Twenty years ago, Professor Wangari Maathai addressed government delegates at the first United Nations Conference on Environment and Development, also known as Earth Summit, in Rio de Janeiro, Brazil. The world and its leaders were urged to address the growing environmental problems facing the planet. Only the transformation of our attitudes and behavior would bring about the sustainable use of our shared natural resources.
This blog was written by guest blogger Mark Wilson, a student at Copenhagen University (MSc Agricultural Development). He travelled to Kenya earlier this year as part of the Wangari Maathai Institute for Peace and Environmental Studies’ (WMI) Interdisciplinary Land Use and Natural Resource Management (SLUSE) course. This field-based learning and research course focussed on land use and natural resource management issues by conducting practical research alongside the Green Belt Movement (GBM) and local communities.
In celebration of World Environment Day, the Green Belt Movement (GBM) and friends headed to the Wangari Maathai Institute for Peace and Environmental Studies (WMI) for a tree planting event. Honoring this year’s theme of ‘green economy’, GBM’s Deputy Executive Director, Edward Wageni, highlighted the contributions GBM is making to the green economy through our tree planting efforts, environmental conservation and livelihood improvements.
Last Friday, May 18th, over 400 people gathered to launch the International Campaign to Stop Rape & Gender Violence in Conflict in Kenya, one of four initial countries to launch the campaign internationally. The event, hosted by the Green Belt Movement, Physicians for Human Rights, and the Wangu Kanja Foundation, and other partners began in ‘Freedom Corner’ in Uhuru Park early on Friday morning.
It was now two weeks since the Mount Kenya fire started and it had almost spread to the peak and the upper part of the forest. Every evening I went out of my house, about 10 km from the foot of the mountain, and just stared at the orange patches on the dark mountain. I wondered how the country seemed so at ease when I could see the mountain burning. I had heard form an Army officer how remains of hyenas, buffaloes and elephants were seen in the burnt areas. Early in the morning, I saw how fast the fire had spread throughout the night. The air smelt smoky and hot. During the day, smoke was so intense that it obscured the whole mountain. We had waited for so long for rain to come. We knew that if the rain did not come soon, the whole forest would go up in flames. In villages, vehicles and towns people were talking about the fire. The radio and TV stations also broadcasted messages about the raging fire.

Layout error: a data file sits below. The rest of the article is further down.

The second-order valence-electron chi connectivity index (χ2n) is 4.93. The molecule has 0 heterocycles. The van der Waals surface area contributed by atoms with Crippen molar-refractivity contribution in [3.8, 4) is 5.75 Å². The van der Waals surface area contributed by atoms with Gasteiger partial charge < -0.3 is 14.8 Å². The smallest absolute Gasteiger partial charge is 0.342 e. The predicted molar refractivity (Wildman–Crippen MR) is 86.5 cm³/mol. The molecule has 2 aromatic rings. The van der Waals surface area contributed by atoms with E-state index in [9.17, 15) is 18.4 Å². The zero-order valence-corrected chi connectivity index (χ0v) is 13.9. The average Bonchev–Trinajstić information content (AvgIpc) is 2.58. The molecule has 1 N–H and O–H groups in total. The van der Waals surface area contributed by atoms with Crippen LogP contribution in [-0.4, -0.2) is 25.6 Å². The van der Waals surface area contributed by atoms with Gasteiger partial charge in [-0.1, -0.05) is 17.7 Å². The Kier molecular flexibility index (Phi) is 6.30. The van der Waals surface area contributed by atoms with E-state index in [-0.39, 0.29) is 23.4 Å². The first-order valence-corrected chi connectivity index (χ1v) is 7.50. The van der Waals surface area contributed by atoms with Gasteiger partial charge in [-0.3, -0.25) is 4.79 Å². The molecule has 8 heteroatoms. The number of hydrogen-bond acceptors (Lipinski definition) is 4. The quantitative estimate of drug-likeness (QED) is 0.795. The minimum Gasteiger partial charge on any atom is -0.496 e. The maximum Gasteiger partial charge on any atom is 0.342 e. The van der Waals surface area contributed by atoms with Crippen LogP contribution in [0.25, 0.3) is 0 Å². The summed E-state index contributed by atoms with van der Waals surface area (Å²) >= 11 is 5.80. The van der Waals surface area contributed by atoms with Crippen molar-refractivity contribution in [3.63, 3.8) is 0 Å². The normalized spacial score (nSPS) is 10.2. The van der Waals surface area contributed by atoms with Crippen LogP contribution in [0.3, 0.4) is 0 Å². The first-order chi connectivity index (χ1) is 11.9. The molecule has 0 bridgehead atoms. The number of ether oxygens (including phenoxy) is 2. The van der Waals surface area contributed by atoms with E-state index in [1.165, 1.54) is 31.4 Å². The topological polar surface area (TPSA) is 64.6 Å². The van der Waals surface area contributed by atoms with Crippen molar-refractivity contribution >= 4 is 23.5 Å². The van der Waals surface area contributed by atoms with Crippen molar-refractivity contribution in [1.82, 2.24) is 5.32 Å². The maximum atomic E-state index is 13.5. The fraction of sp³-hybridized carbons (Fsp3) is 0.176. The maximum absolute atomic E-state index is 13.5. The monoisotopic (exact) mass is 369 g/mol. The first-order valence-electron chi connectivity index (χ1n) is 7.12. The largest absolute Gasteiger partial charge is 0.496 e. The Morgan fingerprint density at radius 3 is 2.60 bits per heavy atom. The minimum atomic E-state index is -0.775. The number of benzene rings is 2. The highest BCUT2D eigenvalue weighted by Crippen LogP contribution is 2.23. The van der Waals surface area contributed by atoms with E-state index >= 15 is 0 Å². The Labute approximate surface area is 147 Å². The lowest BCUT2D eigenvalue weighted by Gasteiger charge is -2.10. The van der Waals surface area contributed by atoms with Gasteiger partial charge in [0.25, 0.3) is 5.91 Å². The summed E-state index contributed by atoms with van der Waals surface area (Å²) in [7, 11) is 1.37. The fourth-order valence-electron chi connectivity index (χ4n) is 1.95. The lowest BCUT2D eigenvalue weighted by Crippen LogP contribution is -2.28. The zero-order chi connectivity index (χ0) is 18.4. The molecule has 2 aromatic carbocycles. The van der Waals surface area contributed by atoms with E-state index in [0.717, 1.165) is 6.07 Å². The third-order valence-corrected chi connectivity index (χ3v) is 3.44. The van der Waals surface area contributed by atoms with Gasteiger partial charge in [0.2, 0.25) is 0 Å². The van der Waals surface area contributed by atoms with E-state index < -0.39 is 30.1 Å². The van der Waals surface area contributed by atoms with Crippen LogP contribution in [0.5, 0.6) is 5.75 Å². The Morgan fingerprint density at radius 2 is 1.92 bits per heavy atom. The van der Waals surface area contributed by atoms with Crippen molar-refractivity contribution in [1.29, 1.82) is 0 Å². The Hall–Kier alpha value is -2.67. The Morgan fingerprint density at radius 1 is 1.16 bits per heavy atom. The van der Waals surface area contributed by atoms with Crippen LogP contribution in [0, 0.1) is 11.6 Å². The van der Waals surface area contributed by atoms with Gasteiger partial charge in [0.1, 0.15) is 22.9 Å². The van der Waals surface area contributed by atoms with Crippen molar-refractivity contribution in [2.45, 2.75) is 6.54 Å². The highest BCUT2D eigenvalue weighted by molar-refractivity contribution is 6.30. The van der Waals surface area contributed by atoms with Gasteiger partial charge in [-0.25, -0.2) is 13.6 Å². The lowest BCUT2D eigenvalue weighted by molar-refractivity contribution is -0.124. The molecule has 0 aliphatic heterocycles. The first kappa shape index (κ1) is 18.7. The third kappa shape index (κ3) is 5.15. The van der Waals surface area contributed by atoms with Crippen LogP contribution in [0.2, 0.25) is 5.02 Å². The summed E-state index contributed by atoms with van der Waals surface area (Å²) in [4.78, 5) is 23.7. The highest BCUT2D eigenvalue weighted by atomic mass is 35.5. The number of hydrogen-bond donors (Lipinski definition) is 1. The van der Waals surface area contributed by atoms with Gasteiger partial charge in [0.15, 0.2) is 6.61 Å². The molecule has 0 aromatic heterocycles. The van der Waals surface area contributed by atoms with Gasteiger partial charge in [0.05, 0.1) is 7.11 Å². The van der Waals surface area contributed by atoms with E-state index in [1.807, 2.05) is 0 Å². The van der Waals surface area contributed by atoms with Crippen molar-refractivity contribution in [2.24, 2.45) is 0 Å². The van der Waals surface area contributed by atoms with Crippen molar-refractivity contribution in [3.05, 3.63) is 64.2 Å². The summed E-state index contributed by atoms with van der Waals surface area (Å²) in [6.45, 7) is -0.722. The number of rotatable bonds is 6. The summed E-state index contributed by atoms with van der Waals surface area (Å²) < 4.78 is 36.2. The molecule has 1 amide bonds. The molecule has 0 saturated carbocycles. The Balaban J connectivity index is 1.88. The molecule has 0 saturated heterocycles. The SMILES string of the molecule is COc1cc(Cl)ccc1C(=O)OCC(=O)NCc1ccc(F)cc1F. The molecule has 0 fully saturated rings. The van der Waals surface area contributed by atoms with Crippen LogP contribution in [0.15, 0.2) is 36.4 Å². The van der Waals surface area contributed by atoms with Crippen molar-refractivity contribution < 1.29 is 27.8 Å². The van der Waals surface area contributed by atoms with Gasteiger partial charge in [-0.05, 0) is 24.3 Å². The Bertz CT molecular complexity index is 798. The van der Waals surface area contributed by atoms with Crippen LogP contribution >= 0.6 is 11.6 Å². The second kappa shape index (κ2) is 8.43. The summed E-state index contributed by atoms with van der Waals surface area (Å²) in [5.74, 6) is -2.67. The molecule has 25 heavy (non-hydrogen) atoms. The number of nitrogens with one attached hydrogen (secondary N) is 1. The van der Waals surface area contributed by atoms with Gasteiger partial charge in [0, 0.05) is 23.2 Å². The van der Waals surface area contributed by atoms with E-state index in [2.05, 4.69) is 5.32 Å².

Earlier this week, the Green Belt Movement co-hosted an East Africa regional meeting with the Global Alliance for Clean Cookstoves in Nairobi, Kenya. GBM was identified as a key regional partner in this new initiative from the UN Foundation, and several members of staff were there to represent GBM at the conference. Wanjira Mathai, Director of International Relations at GBM, spoke at the event to a receptive audience about the importance of protecting the environment in Kenya and empowering women.
On Wednesday, the Green Belt Movement (GBM) with the Ministry of Forestry and Wildlife, Kenya Forest Service (KFS) and the United Nations Environmental Program (UNEP) celebrated Wangari Maathai Day. Last month the African Union, in recognition of the work of the late Professor Wangari Maathai, designated the 3rd of March as Wangari Maathai Day to be observed each year with Africa Environmental Day.
Women, the cornerstones of African families, raise their children and nurture their families against many odds. Rural women have to overcome poverty, unemployment, gender discrimination, poor access to resources, illiteracy, and lack of empowerment on how to engage in leadership. At times the challenges can be even greater as women who are already disadvantaged face greater violence in their lives.
This January, the Green Belt Movement (GBM), with support from Agence Française de Développement (AFD), began filming our upcoming documentary to show the lessons learned from the AFD Aberdares Rehabilitation Project that started in 2006. The objective of the project was to plant 2,000 hectares of degraded forestland with indigenous trees. To date 3.8 million trees have been planted on 3,800 hectares of public and forestlands. Nearly double the project objective! GBM tree nursery groups grew indigenous trees and planted them in strategic areas that will in time increase tree cover, having a positive impact on ecosystem services like water volume and biodiversity.
This month the Green Belt Movement has joined the Size of Wales to plant 8000 trees in the Mathira District on the slopes of Mt Kenya. We wanted to share a little more about Mount Kenya and why have we chosen to plant trees in this region and why it is so crucial.